Keywords: Dynamic Activity Analysis Model, Energy-Saving and Emission-Abating, Environmental Regulation, Win-Win Development
    JEL: D24 O47 Q25 Q32
    Date: 2012–01
  6. By: Ondrej Rydval (Max Planck Institute of Economics, Jena, and CERGE-EI, Charles University Prague and Academy of Sciences of the Czech Republic)
    Abstract: We identify the causal effect of cognitive abilities on economic behavior in an experimental setting. Using a forecasting task with varying cognitive load, we identify the causal effect of working memory on subjects' forecasting performance, while also accounting for the effect of other cognitive, personality and demographic characteristics. Addressing the causality is important for understanding the nature of various decision-making errors, as well as for providing reliable policy implications in contexts such as student placement, personnel assignment, and public policy programs designed to augment abilities of the disadvantaged. We further argue that establishing the causality of cognitive abilities is a prerequisite for studying their interaction with financial incentives, with implications for the design of efficient incentive schemes.
    Keywords: Cognitive ability, Causality, Experiment, Financial incentives, Performance, Working memory
    JEL: C81 C91 D80 D83 J24
    Date: 2012–01–06
  7. By: Aurélien Eyquem (GATE Lyon Saint-Etienne - Groupe d'analyse et de théorie économique - CNRS : UMR5824 - Université Lumière - Lyon II - École Normale Supérieure de Lyon); Hafedh Bouakez (CIRPEE - Centre interuniversitaire sur le risque, les politiques économiques et l'emploi - Centre Interuniversitaire sur le Risque, les Politiques Economiques et l'Emploi, HEC Montréal - HEC MONTRÉAL)
    Abstract: A robust prediction across a wide range of open-economy macroeconomic models is that an unanticipated increase in public spending in a given country appreciates it currency in real terms. This result, however, contradicts the findings of a number of recent empirical studies, which instead document a signifi...cant and persistent depreciation of the real exchange rate following an expansionary government spending shock. In this paper, we rationalize the findings of the empirical literature by proposing a small-open-economy model that features three key ingredients : incomplete and imperfect international financial markets, sticky prices, and a not-too-aggressive monetary policy. The model predicts that in response to an unexpected increase in public expenditures, the risk-adjusted long-term real interest rate falls, causing the real exchange rate to depreciate. We establish this result both analytically, within a special version of the model, and numerically for the more general case.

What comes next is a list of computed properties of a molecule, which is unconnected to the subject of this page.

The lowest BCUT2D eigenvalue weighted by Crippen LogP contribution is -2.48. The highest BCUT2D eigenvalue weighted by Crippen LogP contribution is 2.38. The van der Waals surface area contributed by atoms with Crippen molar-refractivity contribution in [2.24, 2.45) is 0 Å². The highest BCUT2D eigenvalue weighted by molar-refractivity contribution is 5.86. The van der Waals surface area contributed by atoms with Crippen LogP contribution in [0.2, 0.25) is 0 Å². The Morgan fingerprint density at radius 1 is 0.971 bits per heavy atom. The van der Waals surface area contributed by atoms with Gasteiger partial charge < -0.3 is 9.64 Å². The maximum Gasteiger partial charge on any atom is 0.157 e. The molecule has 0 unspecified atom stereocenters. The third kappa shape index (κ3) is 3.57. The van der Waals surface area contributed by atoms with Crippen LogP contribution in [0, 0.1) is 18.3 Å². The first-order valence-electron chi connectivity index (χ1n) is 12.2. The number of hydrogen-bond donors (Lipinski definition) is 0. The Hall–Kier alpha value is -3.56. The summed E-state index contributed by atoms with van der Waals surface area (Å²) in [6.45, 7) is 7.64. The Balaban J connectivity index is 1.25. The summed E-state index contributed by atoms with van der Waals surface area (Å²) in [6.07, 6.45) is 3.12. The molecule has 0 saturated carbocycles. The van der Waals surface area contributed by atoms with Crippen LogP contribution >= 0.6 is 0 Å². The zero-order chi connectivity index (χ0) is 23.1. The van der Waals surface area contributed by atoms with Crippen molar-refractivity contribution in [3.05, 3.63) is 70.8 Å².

Keywords: Real exchange rate; public spending shocks; small open economy; sticky prices; monetary policy
    Date: 2012–01–03
    Abstract: We investigate the issue of predicting new customers as profitable based on information about existing customers in a business-to-business environment. In particular, we show how latent semantic concepts from textual information of existing customers’ websites can be used to uncover characteristics of websites of companies that will turn into profitable customers. Hence, the use of predictive analytics will help to identify new potential acquisition targets. Additionally, we show that a regression model based on these concepts is successful in the profitability prediction of new customers. In a case study, the acquisition process of a mail-order company is supported by creating a prioritized list of new customers generated by this approach. It is shown that the density of profitable customers in this list outperforms the density of profitable customers in traditional generated address lists (e. g. from list brokers).<br><br> From a managerial point of view, this approach supports the identification of new business customers and helps to estimate the future profitability of these customers in a company. Consequently, the customer acquisition process can be targeted more effectively and efficiently. This leads to a competitive advantage for B2B companies and improves the acquisition process that is time- and cost-consuming with traditionally low conversion rates.
    Keywords: B-to-B marketing, Text Mining, Web Mining, Acquisition, SVD
    Date: 2011–08